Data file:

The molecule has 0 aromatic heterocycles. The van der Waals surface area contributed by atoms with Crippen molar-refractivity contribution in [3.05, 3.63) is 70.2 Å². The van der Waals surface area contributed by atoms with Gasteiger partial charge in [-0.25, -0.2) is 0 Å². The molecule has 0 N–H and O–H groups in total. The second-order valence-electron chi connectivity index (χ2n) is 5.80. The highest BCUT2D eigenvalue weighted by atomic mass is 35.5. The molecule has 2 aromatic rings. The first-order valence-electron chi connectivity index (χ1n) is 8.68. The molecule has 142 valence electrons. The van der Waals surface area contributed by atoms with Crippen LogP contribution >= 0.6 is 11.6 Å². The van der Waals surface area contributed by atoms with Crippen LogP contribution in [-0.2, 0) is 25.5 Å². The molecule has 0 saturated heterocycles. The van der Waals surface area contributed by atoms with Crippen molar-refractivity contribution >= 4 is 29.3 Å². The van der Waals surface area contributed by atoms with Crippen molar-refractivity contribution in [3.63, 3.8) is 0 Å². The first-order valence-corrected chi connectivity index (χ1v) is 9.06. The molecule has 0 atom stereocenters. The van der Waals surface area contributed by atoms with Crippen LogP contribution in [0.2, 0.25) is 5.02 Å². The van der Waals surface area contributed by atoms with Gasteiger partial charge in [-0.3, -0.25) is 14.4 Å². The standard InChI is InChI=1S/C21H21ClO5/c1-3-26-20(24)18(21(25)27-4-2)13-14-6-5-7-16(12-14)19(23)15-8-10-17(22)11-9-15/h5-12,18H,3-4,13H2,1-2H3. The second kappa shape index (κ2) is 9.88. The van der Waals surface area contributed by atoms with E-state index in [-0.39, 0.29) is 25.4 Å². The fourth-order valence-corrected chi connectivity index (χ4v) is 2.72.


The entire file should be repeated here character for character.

The molecule has 0 aromatic heterocycles. The van der Waals surface area contributed by atoms with Crippen molar-refractivity contribution in [3.05, 3.63) is 70.2 Å². The van der Waals surface area contributed by atoms with Gasteiger partial charge in [-0.25, -0.2) is 0 Å². The molecule has 0 N–H and O–H groups in total. The second-order valence-electron chi connectivity index (χ2n) is 5.80. The highest BCUT2D eigenvalue weighted by atomic mass is 35.5. The molecule has 2 aromatic rings. The first-order valence-electron chi connectivity index (χ1n) is 8.68. The molecule has 142 valence electrons. The van der Waals surface area contributed by atoms with Crippen LogP contribution >= 0.6 is 11.6 Å². The van der Waals surface area contributed by atoms with Crippen LogP contribution in [-0.2, 0) is 25.5 Å². The molecule has 0 saturated heterocycles. The van der Waals surface area contributed by atoms with Crippen molar-refractivity contribution >= 4 is 29.3 Å². The van der Waals surface area contributed by atoms with Crippen molar-refractivity contribution in [3.63, 3.8) is 0 Å². The first-order valence-corrected chi connectivity index (χ1v) is 9.06. The molecule has 0 atom stereocenters. The van der Waals surface area contributed by atoms with Crippen LogP contribution in [0.2, 0.25) is 5.02 Å². The van der Waals surface area contributed by atoms with Gasteiger partial charge in [-0.3, -0.25) is 14.4 Å². The standard InChI is InChI=1S/C21H21ClO5/c1-3-26-20(24)18(21(25)27-4-2)13-14-6-5-7-16(12-14)19(23)15-8-10-17(22)11-9-15/h5-12,18H,3-4,13H2,1-2H3. The second kappa shape index (κ2) is 9.88. The van der Waals surface area contributed by atoms with E-state index in [-0.39, 0.29) is 25.4 Å². The fourth-order valence-corrected chi connectivity index (χ4v) is 2.72.